Misplaced Trust

“Do not put your trust in princes, in human beings, who cannot save. When their spirit departs, they return to the ground; on that very day their plans come to nothing. Blessed are those whose help is the God of Jacob, whose hope is in the Lord their God. He is the Maker of heaven and earth, the sea, and everything in them – he remains faithful forever.” (Psalm 146: 3-6 NIV)

As our nation prepares to inaugurate a new president today, my thoughts turn once again this morning to Psalm 146. Those wise words of the psalmist penned so many centuries ago have stood the test of time. They remind us that no matter how powerful and charismatic and no matter how convincing their rhetoric, trusting in man is a misplaced trust. 

That is why I continue to abhor mixing religion and politics. Inevitably it takes our focus off of the only One who can truly save. As followers of Christ, when we overly involve ourselves in political endeavors, we risk the impact of our central message, the Gospel of Jesus Christ. 

As Christ’s ambassadors, we have been commissioned to spread a powerful message – a message too important and too life-changing to allow political involvement to threaten the impact of our witness. Our Lord is still “able to do immeasurably more than all we ask or imagine, according to his power that is at work within us.” (Ephesians 3:20 NIV)  If more of us would lend the same enthusiasm and energy to spreading that message as we bring to spreading our political messages, the collective impact on future generations just might astound us all.

Only hearts changed by the Gospel will bring about the change that God seeks. May we focus on that message. May we be faithful to that Commission. Make we seek to make that Kingdom great and to make that Kingdom come on earth as it is in heaven.

“The church works best as a separate force, a conscience to society that keeps itself at arm’s length from the state. The closer it gets, the less effectively it can challenge the surrounding culture and the more perilously it risks losing its central message.” – Philip Yancey, Vanishing Grace

Until He Comes

“But the day of the Lord will come like a thief. The heavens will disappear with a roar; the elements will be destroyed by fire, and the earth and everything done in it will be laid bare. Since everything will be destroyed in this way, what kind of people ought you to be? You ought to live holy and godly lives as you look forward to the day of God and speed its coming.” (2 Peter 3:10-12 NIV)

As a teacher, I was always intrigued by the level of interest even new believers exhibit in end-time prophecy. We want to understand the signs of Christ’s return. When will it happen? Will we be raptured before the great tribulation preceding it? While many may argue otherwise, the Bible does not unequivocally resolve those questions. Jesus himself said, “But concerning that day and hour no one knows, not even the angels of heaven, nor the Son, but the Father only.” (Matthew 24:36 NIV)

As one who has studied and taught prophecy from the books of Daniel, Ezekiel, 2 Peter, and Revelation, I contend that the most important question for us to consider regarding Christ’s return is imbedded in 2 Peter 3:11 – Until he comes, what kind of people ought we to be? The Bible fully provides the answers to that question.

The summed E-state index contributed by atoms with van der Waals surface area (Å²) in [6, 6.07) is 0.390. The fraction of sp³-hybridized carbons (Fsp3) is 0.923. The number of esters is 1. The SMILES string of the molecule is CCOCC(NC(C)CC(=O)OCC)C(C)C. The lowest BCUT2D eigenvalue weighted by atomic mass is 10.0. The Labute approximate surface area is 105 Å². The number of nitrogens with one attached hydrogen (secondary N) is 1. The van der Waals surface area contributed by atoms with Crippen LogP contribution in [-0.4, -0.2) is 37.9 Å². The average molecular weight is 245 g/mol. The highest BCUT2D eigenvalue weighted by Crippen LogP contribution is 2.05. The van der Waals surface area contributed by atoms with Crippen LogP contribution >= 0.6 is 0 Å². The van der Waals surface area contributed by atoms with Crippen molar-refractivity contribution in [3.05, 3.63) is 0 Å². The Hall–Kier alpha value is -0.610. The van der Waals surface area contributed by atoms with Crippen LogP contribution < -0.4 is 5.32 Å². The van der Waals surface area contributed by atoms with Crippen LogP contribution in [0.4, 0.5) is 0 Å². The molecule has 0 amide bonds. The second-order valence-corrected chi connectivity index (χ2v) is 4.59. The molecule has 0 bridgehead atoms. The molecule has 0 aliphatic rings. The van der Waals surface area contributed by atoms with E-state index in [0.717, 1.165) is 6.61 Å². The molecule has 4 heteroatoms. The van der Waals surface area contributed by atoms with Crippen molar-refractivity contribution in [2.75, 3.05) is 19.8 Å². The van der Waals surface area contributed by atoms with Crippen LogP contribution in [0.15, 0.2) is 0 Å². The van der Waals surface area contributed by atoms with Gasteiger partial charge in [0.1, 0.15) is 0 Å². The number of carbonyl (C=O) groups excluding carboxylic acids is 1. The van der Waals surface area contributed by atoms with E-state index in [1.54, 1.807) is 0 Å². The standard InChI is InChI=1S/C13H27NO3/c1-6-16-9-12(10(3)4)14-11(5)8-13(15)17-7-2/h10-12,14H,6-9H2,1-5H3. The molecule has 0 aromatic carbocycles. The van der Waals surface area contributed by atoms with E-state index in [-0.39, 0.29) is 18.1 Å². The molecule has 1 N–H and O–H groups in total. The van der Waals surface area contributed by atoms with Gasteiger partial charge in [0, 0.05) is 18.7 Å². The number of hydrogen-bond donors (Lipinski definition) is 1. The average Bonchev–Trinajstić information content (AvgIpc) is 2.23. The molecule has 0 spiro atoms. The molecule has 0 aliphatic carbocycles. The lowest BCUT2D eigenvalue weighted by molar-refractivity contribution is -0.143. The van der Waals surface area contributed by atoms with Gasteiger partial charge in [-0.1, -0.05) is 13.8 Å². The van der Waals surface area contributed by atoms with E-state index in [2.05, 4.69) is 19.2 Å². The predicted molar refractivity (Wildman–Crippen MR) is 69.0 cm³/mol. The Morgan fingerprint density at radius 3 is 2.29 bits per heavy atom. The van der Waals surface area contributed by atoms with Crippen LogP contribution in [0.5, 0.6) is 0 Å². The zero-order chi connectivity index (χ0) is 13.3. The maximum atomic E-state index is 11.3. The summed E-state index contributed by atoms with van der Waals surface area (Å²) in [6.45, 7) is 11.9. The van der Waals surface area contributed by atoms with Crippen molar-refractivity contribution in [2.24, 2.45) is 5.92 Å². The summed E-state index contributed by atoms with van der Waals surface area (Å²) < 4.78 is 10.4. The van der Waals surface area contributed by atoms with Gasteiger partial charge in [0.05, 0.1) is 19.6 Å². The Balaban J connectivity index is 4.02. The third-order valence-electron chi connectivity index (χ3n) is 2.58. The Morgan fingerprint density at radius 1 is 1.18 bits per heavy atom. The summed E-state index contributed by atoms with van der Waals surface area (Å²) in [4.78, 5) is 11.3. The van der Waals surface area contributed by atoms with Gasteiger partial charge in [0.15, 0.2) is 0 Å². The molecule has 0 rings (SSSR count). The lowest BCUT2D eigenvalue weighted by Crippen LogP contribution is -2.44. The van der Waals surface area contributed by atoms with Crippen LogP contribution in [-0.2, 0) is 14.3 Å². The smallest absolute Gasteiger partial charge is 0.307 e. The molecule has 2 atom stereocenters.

As the Body of Christ, called to be salt and light to the world around us, our time is surely better spent focusing on the answers to that question and acting accordingly rather than arguing with one another over disputable matters of eschatology or other theological issues that divide us.

What the world sees in our character made visible in our actions is our greatest witness. It opens doors of opportunity for testifying about the source of our hope. (1 Peter 3:15) And, as Peter suggests in 2 Peter 3:12, it just might hasten the day of our Lord’s return.

“He said to them: ‘It is not for you to know the times or dates the Father has set by his own authority. But you will receive power when the Holy Spirit comes on you; and you will be my witnesses in Jerusalem, and in all Judea and Samaria, and to the ends of the earth.’” (Acts 1:7-8 NIV)

The Mysterious Work of God

“As you do not know the path of the wind, or how the body is formed in a mother’s womb, so you cannot understand the work of God, the Maker of all things.” (Ecclesiastes 11:5 NIV)

Every time I come to Ecclesiastes in my daily Bible reading, I am struck by its often depressing and fatalistic tone. God gave Solomon great wisdom with which he identified and recorded truths and insights about human nature and the world in which we we live that were far beyond people’s understanding at that time.

Since Solomon’s day, scientists and philosophers have discovered and continue to unveil many additional wonderfully complex truths about God’s creation and the ways of man. That reality was fully on display last year when a vaccine was developed in record time to attack an unprecedented pandemic that has uprooted our world and changed our lives in ways unimaginable at the start of 2020.